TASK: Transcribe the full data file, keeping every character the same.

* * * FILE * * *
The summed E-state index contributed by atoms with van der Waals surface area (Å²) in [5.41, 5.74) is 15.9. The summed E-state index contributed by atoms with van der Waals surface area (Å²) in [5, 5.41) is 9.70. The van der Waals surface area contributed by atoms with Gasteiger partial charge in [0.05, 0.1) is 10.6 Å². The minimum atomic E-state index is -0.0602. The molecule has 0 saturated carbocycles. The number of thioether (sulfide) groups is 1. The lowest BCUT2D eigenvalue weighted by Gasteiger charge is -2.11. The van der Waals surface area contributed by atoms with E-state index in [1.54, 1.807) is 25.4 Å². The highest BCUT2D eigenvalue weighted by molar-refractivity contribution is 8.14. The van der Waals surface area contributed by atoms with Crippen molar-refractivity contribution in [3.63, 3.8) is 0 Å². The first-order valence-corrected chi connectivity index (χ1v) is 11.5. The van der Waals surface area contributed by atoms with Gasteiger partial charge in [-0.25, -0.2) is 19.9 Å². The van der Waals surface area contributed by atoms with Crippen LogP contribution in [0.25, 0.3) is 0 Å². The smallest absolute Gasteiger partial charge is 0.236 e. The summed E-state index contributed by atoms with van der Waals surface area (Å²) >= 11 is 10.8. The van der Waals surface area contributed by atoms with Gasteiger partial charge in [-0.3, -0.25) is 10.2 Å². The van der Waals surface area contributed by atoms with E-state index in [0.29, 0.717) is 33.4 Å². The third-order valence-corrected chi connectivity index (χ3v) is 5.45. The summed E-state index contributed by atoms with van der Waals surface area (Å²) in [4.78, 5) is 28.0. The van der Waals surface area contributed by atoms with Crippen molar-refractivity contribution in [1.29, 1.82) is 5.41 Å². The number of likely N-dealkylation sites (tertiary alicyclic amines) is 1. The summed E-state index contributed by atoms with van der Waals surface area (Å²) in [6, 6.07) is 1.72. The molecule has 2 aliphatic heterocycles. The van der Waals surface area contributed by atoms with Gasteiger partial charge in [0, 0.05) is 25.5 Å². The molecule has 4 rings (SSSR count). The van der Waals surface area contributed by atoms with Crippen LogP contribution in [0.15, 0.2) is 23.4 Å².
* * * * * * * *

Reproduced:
The summed E-state index contributed by atoms with van der Waals surface area (Å²) in [5.41, 5.74) is 15.9. The summed E-state index contributed by atoms with van der Waals surface area (Å²) in [5, 5.41) is 9.70. The van der Waals surface area contributed by atoms with Gasteiger partial charge in [0.05, 0.1) is 10.6 Å². The minimum atomic E-state index is -0.0602. The molecule has 0 saturated carbocycles. The number of thioether (sulfide) groups is 1. The lowest BCUT2D eigenvalue weighted by Gasteiger charge is -2.11. The van der Waals surface area contributed by atoms with E-state index in [1.54, 1.807) is 25.4 Å². The highest BCUT2D eigenvalue weighted by molar-refractivity contribution is 8.14. The van der Waals surface area contributed by atoms with Crippen molar-refractivity contribution in [3.63, 3.8) is 0 Å². The first-order valence-corrected chi connectivity index (χ1v) is 11.5. The van der Waals surface area contributed by atoms with Gasteiger partial charge in [-0.25, -0.2) is 19.9 Å². The van der Waals surface area contributed by atoms with Crippen LogP contribution in [0.25, 0.3) is 0 Å². The smallest absolute Gasteiger partial charge is 0.236 e. The summed E-state index contributed by atoms with van der Waals surface area (Å²) >= 11 is 10.8. The van der Waals surface area contributed by atoms with Gasteiger partial charge in [-0.3, -0.25) is 10.2 Å². The van der Waals surface area contributed by atoms with E-state index in [0.29, 0.717) is 33.4 Å². The third-order valence-corrected chi connectivity index (χ3v) is 5.45. The summed E-state index contributed by atoms with van der Waals surface area (Å²) in [4.78, 5) is 28.0. The van der Waals surface area contributed by atoms with Crippen molar-refractivity contribution in [1.29, 1.82) is 5.41 Å². The number of likely N-dealkylation sites (tertiary alicyclic amines) is 1. The summed E-state index contributed by atoms with van der Waals surface area (Å²) in [6, 6.07) is 1.72. The molecule has 2 aliphatic heterocycles. The van der Waals surface area contributed by atoms with Gasteiger partial charge in [0, 0.05) is 25.5 Å². The molecule has 4 rings (SSSR count). The van der Waals surface area contributed by atoms with Crippen LogP contribution in [0.15, 0.2) is 23.4 Å².